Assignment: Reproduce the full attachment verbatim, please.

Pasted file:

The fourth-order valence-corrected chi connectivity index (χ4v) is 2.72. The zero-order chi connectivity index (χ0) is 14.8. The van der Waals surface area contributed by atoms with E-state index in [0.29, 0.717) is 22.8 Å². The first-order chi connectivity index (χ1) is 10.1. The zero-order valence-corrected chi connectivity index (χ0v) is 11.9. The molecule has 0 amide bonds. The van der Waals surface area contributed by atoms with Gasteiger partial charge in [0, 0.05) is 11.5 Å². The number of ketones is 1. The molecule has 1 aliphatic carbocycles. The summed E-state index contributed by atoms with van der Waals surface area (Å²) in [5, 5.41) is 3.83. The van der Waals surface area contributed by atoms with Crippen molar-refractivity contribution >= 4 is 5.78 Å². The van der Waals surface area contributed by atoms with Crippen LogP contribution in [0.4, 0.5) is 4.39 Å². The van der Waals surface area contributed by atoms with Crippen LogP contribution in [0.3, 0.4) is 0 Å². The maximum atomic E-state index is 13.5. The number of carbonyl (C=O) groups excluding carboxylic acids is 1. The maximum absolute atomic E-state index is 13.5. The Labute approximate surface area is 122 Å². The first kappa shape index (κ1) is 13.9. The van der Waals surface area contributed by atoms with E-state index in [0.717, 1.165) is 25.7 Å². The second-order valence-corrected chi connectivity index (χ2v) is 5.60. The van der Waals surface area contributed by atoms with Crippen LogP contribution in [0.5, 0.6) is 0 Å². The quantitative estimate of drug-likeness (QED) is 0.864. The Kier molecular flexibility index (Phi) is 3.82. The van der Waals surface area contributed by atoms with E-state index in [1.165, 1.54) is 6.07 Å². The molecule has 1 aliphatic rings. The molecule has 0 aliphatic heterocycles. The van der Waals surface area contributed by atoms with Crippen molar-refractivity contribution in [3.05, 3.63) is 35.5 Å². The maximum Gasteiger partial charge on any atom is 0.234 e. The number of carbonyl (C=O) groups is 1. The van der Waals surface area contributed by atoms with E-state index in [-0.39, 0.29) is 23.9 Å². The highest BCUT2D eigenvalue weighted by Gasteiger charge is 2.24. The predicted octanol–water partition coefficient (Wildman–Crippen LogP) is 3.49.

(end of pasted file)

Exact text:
The fourth-order valence-corrected chi connectivity index (χ4v) is 2.72. The zero-order chi connectivity index (χ0) is 14.8. The van der Waals surface area contributed by atoms with E-state index in [0.29, 0.717) is 22.8 Å². The first-order chi connectivity index (χ1) is 10.1. The zero-order valence-corrected chi connectivity index (χ0v) is 11.9. The molecule has 0 amide bonds. The van der Waals surface area contributed by atoms with Gasteiger partial charge in [0, 0.05) is 11.5 Å². The number of ketones is 1. The molecule has 1 aliphatic carbocycles. The summed E-state index contributed by atoms with van der Waals surface area (Å²) in [5, 5.41) is 3.83. The van der Waals surface area contributed by atoms with Crippen molar-refractivity contribution >= 4 is 5.78 Å². The van der Waals surface area contributed by atoms with Crippen LogP contribution in [0.4, 0.5) is 4.39 Å². The van der Waals surface area contributed by atoms with Crippen LogP contribution in [0.3, 0.4) is 0 Å². The maximum atomic E-state index is 13.5. The number of carbonyl (C=O) groups excluding carboxylic acids is 1. The maximum absolute atomic E-state index is 13.5. The Labute approximate surface area is 122 Å². The first kappa shape index (κ1) is 13.9. The van der Waals surface area contributed by atoms with E-state index in [0.717, 1.165) is 25.7 Å². The second-order valence-corrected chi connectivity index (χ2v) is 5.60. The van der Waals surface area contributed by atoms with Crippen LogP contribution in [0.5, 0.6) is 0 Å². The quantitative estimate of drug-likeness (QED) is 0.864. The Kier molecular flexibility index (Phi) is 3.82. The van der Waals surface area contributed by atoms with E-state index in [1.165, 1.54) is 6.07 Å². The molecule has 1 aliphatic rings. The molecule has 0 aliphatic heterocycles. The van der Waals surface area contributed by atoms with Crippen molar-refractivity contribution in [3.05, 3.63) is 35.5 Å². The maximum Gasteiger partial charge on any atom is 0.234 e. The number of carbonyl (C=O) groups is 1. The van der Waals surface area contributed by atoms with E-state index in [-0.39, 0.29) is 23.9 Å². The highest BCUT2D eigenvalue weighted by Gasteiger charge is 2.24. The predicted octanol–water partition coefficient (Wildman–Crippen LogP) is 3.49.